Friday, March 15, 2019

Launching Pad To Becoming An Accidental Expert on Chinese Restaurants

As Charley Lanyon wrote in his South China Morning Post weekend magazine cover story on me a few months ago, the fact that I have become a frequent writer on Chinese American restaurant topics (and as such a "Z" list celebrity) was wholly accidental.  Basically for over 30 years I had been minding my own business, eating at as many different Chinese restaurants as I could, in a not particularly discriminating manner, and at some point deciding it would be a good idea to list the name and address of each Chinese restaurant I had eaten at.  While the SCMP article said I created the list to ensure that I would never visit the same Chinese restaurant twice, that's not totally correct, since if that were an absolute rule I would never have a favorite Chinese restaurant.  What the article should have said was that I didn't want to inadvertently visit the same restaurant twice, though the fact is that the list of restaurants has gotten so long that I have indeed inadvertently eaten at the same place once or twice.

At the dawning of the Internet age, the only manner in which I put all this eating experience to use was to post frequently on the Chowhound message board on various Chinese food topics starting in the late 1990s.  As I have mentioned on occasion, my Chinese food writing career had been preceded four decades earlier by a career writing on Chinese-American historical topics like the Chinese Exclusion Act and the history of the Chinese in Los Angeles, at a time when there was no real academic research on the topic, and amateur historians like myself could write and speak about these topics because there were few, if any experts in the field.  However, eventually I no longer had the time to devote to Chinese American studies, aside from reading an occasional book on the topic, plus real academics finally stepped in to fill the void.  But with the advent of the Internet, and the fascination with an exciting new toy to play with, I typed "Chinese Los Angeles" in my Webcrawler (the dominant search engine of the day) to see what new information I might find, and that's how I found Chowhound.  After posting on Chowhound for over a dozen years, writer Clarissa Wei learned of my Chinese restaurant list chronicling thousands of Chinese restaurant visits, wrote her L.A. Weekly article on me and my list, and as the SCMP and other articles have related, the rest is history.

Of course many people have gone viral for a while, never to be heard from again, sort of the Internet manifestation of Andy Warhol's comment on everybody having 15 minutes of fame.  Meanwhile I've managed to plod along regularly writing articles and fielding occasional media requests.  I attribute this continued presence to the fact that I have traveled all over the country the past 20 plus years sampling Chinese food and visiting Chinese communities, giving me a broad national view of Chinese food in the United States.  But this wasn't always the case, as for the first 20 plus years my experiences were largely limited to Los Angeles, with occasional visits to other parts of the country, certainly not enough to give me any deep perspective on Chinese food in America.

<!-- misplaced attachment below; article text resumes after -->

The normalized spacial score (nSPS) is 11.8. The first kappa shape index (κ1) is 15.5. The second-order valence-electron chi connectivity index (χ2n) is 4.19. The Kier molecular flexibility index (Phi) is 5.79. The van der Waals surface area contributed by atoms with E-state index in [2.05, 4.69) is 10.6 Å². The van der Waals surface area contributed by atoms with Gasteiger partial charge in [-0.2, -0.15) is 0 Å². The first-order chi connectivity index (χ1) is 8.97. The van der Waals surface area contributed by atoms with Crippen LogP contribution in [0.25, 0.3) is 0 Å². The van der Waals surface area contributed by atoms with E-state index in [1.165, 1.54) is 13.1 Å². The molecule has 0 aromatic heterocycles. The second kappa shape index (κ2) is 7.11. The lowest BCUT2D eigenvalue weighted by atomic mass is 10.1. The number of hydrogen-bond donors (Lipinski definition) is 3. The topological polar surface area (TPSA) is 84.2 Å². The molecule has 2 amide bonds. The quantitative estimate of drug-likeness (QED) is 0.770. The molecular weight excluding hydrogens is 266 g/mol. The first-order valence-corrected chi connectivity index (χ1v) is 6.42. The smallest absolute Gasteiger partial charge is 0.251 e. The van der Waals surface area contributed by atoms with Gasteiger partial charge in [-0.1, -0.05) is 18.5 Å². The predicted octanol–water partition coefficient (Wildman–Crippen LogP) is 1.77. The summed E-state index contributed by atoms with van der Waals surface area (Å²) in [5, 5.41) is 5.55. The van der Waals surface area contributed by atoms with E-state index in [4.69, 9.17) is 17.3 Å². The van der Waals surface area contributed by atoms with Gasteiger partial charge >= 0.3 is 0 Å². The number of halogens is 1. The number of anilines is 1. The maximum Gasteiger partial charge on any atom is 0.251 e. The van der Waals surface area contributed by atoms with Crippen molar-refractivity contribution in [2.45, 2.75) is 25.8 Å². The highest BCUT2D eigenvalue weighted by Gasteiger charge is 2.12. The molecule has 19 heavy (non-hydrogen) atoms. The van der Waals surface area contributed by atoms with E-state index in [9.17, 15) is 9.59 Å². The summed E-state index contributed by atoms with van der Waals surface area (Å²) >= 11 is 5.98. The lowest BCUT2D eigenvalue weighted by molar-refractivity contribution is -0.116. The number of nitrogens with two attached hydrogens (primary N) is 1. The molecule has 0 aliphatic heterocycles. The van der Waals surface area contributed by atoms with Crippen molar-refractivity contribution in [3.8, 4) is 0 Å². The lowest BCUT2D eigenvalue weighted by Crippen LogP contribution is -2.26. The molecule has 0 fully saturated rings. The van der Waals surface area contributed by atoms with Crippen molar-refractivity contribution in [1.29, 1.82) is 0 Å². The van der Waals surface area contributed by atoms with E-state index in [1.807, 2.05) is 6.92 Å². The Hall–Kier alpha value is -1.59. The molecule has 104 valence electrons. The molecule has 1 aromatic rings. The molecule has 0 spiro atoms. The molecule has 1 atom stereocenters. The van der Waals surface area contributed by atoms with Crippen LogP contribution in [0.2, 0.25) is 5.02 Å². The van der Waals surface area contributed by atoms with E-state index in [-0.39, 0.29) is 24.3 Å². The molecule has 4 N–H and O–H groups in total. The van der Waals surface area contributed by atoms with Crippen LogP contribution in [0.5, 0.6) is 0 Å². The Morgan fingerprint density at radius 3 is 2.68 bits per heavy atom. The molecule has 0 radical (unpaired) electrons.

As it turns out there is a specific event that marked the divide between my eating career, an event which appeared to be devastating at the time, but which in fact was the cause of my ability to reach a higher platform.  That event was the acquisition of the smaller, almost family like CPA firm  I worked at for 22 years, Kenneth Leventhal & Company, by the international giant Ernst & Young, a firm probably more than 20 times larger and an event that was traumatic for all of us involved.  Kenneth Leventhal was a Los Angeles based firm, and all of our department, regional and national meetings and training events were held within driving distance of the Los Angeles office.

Usually the meetings were in Los Angeles or Orange County, though if we were lucky we'd occasionally get to go to San Diego or Palm Springs.  In contrast, Ernst & Young was east coast based and our meetings were held in Dallas, Florida, Atlanta, Washington DC, New York and other locations around the United States. Suddenly I was making several trips a year to other cities.  For example, before the merger I had been to New York four times.  Since then I went almost 40 more times.

Those trips to New York enabled me to explore each of the city's seven Chinatowns, and trips to places like Dallas, Miami, Washington DC, Atlanta and Phoenix made it possible for me to discover suburban Chinese communities that most visitors were unaware of.  Plus in addition to seeing the immediate area of my meeting (like the cherry blossoms in Washington DC and Rockefeller Center Christmas tree lighting night and St. Patrick's Day in Manhattan) I could easily make side trips, such as from Dallas to Oklahoma City or Shreveport; Chicago to St. Louis, Champaign/Urbana and Iowa City; or Washington DC to Baltimore and Harrisburg.  The result of this national travel enabled me to familiarize myself with just about every Chinese American community and its food, and compare and contrast the food and the communities themselves.  Clearly this gave me a perspective that would be extremely difficult for someone to duplicate.  And rolled up with my past life writing and speaking about Chinese-American historical events, this has enabled me to develop my own unique perspective.  

So when Charley Lanyon referred to me as the "accidental expert" he didn't know that it was a compounding of two completely different events, over a decade and a half apart, that made me the accidental expert.